Other Improvements.—In the United States there is a large and growing use of the telephone for communications essential to the operation of both steam and electric railways. The problem of minimizing the disturbing effect upon telephone circuits produced by induction interference from electric light and power circuits has resulted in careful, coordinated work by the power and telephone engineers. Important improvements have also been made in local and toll line operating efficiency.

Organized research has not only enabled the limits of telephony to be greatly extended but, at the same time, improvements and economies have been made in every department of the business.

Bibliography.—Manual Telephone Systems: J. Poole, The Practical Telephone Handbook; K. B. Miller, American Telephone Practice; W. Aitken, Manual of the Telephone; J. E. Kingsbury, Telephone and Telephone Exchanges. Automatic Telephone Systems: Smith & Campbell, Auto. Telephony; R. Mordin, Strowger Auto. Telephone; Professional Papers of the Institution of Post Office Electrical Engineers: J. Hedley, W. E. Co.'s Semi-Auto. System; B. O. Anson, W. E. Co.'s Auto. System; Papers from the Journal of the Institution of Post Office Electrical Engineers: H. W. D., “Dudley Auto. Tp. Exch.” (Jan. 17); G. F. O., “Theoretical Principles of Traffic Capacity of Auto. Switches” (Oct. 20); W. J. Bailey, “Lorimer Exch. at Hereford” (July 13); W. J. Bailey, “Epsom Auto. Exch.” (vol. 5, 1912); J. Hedley, “Auto. Exch. Darlington” (vol. 7, 1914); R. L. Bell, “Auto. Switches in Split Order Wire Wkg.” (vol. 7, 1914); P. V. Christensen, “No. of Selectors in Auto. Tp. Systems” (vol. 7, 1914); “Coin Box and Call Meter for Auto. Exchanges” (vol. 8, 1915); J. Hedley, “Developments in the Strowger Auto. System” (vol. 8, 1915); A. K. Erlang, “Solution of Problems in Theory of Probabilities, Auto. Exchs.” (vol. 10, 1917); F. McMorrough, “Grimsby Exch.” (vol. 9, 1916); A. B. Eason, “Relay Auto. Tp. System” (vol. 13, April 20 1920); G. F. O., “Comparisons of Auto. Exch. Systems” (vol. 12, 1919); Proc. American I. E. E.: W. Lee Campbell, “Traffic Studies in Auto. Switchboard Telephone Systems” (March 1914). Telephone Transmission: Prof. J. A. Fleming, The Propagation of Electric Currents in Telegraph and Telephone Conductors; J. G. Hill, Telephonic Transmission; Gherardi & Jewett, “Telephone Repeaters” (Journal of the American Institute of Electrical Engineers, Oct. 1919); B. Cohen & J. G. Hill, “Long Distance and Cable Telephony” (Journal of the Institute of Post Office Electrical Engineers, 1916); H. W. Malcolm, The Theory of the Submarine Telegraph and Telephone Cable; A. E. Kennelly, The Application of Hyperbolic Functions to Electrical Engineering Problems; Professional Papers of the Institution of Post Office Electrical Engineers: A. W. Martin, The Loading of Telephone Cable Circuits; A. G. Lee, Telephone Transmission; C. E. Hay, Alternating Current Measurements; J. G. Hill, The Loading of Aerial Lines; B. S. Cohen, Telephonometry; A. B. Hart, Telephonic Repeaters; C. Robinson & R. M. Chamney, Telephone Relays.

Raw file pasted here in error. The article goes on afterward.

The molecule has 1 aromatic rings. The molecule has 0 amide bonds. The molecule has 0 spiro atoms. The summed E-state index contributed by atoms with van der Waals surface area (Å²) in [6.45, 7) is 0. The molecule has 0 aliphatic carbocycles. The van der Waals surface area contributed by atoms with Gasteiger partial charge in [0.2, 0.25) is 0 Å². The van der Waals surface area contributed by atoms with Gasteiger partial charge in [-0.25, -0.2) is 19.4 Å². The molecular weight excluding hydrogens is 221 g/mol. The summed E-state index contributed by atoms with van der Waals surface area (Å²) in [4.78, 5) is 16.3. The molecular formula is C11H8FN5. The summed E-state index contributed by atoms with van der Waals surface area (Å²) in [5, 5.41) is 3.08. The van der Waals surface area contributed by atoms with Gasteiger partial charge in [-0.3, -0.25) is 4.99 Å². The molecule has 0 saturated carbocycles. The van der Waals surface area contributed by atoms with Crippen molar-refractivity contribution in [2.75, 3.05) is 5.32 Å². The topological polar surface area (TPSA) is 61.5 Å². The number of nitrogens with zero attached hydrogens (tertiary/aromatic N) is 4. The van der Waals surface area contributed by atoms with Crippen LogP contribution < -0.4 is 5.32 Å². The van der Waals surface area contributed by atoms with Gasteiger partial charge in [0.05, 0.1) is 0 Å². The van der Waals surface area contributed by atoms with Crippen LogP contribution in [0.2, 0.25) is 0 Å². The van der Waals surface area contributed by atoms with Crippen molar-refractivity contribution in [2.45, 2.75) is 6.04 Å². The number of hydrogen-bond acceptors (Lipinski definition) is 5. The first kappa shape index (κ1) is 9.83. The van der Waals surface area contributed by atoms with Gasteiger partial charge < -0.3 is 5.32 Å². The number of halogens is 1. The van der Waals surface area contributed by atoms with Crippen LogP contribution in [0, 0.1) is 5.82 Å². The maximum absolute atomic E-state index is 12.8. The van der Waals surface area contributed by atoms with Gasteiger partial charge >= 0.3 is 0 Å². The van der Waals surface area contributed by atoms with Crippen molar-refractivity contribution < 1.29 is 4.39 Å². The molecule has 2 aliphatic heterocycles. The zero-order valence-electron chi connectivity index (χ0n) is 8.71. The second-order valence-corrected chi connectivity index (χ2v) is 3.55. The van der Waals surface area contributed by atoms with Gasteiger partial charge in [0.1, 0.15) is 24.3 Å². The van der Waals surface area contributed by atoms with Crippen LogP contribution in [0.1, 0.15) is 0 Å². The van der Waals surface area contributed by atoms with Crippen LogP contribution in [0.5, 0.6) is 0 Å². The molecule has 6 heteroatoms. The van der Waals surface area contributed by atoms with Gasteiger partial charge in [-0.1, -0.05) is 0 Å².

General References to Periodical and Society Publications: Arnold, H. D., and Crandall, I. B., “The Thermophone as a Precision Source of Sound,” Physical Review (v. 10, July 1917); Blackwell, O. B., and Colpitts, E. H., “Carrier Current Telephony and Telegraphy” (A. I. E. E. Journ., April, May and June 1921); Campbell, G. A., “Mutual Inductances of Circuits Composed of Straight Wires,” Physical Review (v. 5, June 1915); Carson, J. R., “On a General Expansion Theorem for the Transient Oscillations of a Connected System,” ibid. (v. 10, Sept. 1917); id., “Theory and Calculation of Variable Electrical Systems,” ibid. (v. 17, Feb. 1921); id., “Propagation of Periodic Currents over Non-Uniform Lines” (Electrician, March 4 1921); id., “Wave Propagation over Parallel Wires: the Proximity Effect” (Phil. Mag., April 1921); Carson, J. R. and Northrup, E. F., “The Skin Effect and Alternating Current Resistance” (Franklin Inst. Jour., Feb. 1914); Carty, J. J., “The Telephone Art,” ibid., July, 1916; Colpitts, E. H., and Craft, E. B., “Radio Telephony” Trans. Am. Inst. Elec. Eng. (p. 305, 1919); Fondiller, W., and Martin, W. H., “Hysteresis Effects with Varying Superposed Magnetizing Forces” (A. I. E. E. Jour., Feb. 1921); Fry, T. C., “Thermionic Current Between Parallel Plane Electrodes; Velocities of Emission Distributed According to Maxwell's Law,” Physical Review (v. 17, April 1921); id., “The Solution of Circuit Problems,” ibid. (v. 14, Aug. 1919); Gherardi, B., “The Commercial Loading of Telephone Circuits in the Bell System,” Trans. Am. Inst. Elec. Eng. (p. 1743, 1911); id., “Joseph Henry's Experiments in the Albany Academy, 1827-32, Interpreted in the Light of the Present Day” (13th Report of the Director of New York State Museum, 1916); Gherardi, B., and Jewett, F. B., “Telephone Repeaters,” Trans. Am. Inst. Elec. Eng. (p. 1287, 1919); id., “Progress in the Art of Communication” (Electrical World, Jan. 24 1920); Heising, R. A., “The Audion Oscillator,” Physical Review (v. 16, Sept. 1920); id., “The Audion Oscillator” (A. I. E. E. Jour., April and May 1920); Jewett, F. B., “Industrial Research with Some Notes Concerning its Scope in the Bell Telephone System,” Trans. Am. Inst. Elec. Eng. (p. 841, 1917); Kennelly, A. E., Laws, F. A., and Pierce, P. H., “Experimental Researches on Skin Effect in Conductors,” ibid. (p. 1953, 1915); Mills, J., “A General Method for Periodic Currents” (Soc. Prom. Eng. Educ. Bull., v. 8, 1918); Nichols, H. W., “Theory of Variable Dynamical-Electrical Systems,” Physical Review (v. 10, Aug. 1917); id., “The Audion as a Circuit Element,” ibid. (v. 13, June 1919); Osborne, H. S., “The Design of Transpositions for Parallel Power and Telephone Circuits,” Trans. Am. Inst. Elec. Eng. (p. 897, 1918); Rhodes, F. L., “The Wiring of Large Buildings for Telephone Service,” ibid. (p. 1367, 1912); Slaughter, N. H., “The Production of Vacuum Tubes for Military Purposes,” Physical Review (v. 14, Nov. 1919); Van der Bijl, H. J., “Electron Relays as Amplifiers and Oscillators” (Pop. Sci. Monthly, April, May and June 1920); Warren, H. S., “Inductive Effects of Alternating Current Railroads on Communication Circuits,” Trans. Am. Inst. Elec. Eng. (p. 503, 1918); Watson, T. A., “How Bell Invented the Telephone,” ibid. (p. 1011, 1915); Wente, E. C., “A Condenser Transmitter as a Uniformly Sensitive Instrument for the Absolute Measurement of Sound Intensity,” Physical Review (v. 10, July 1917).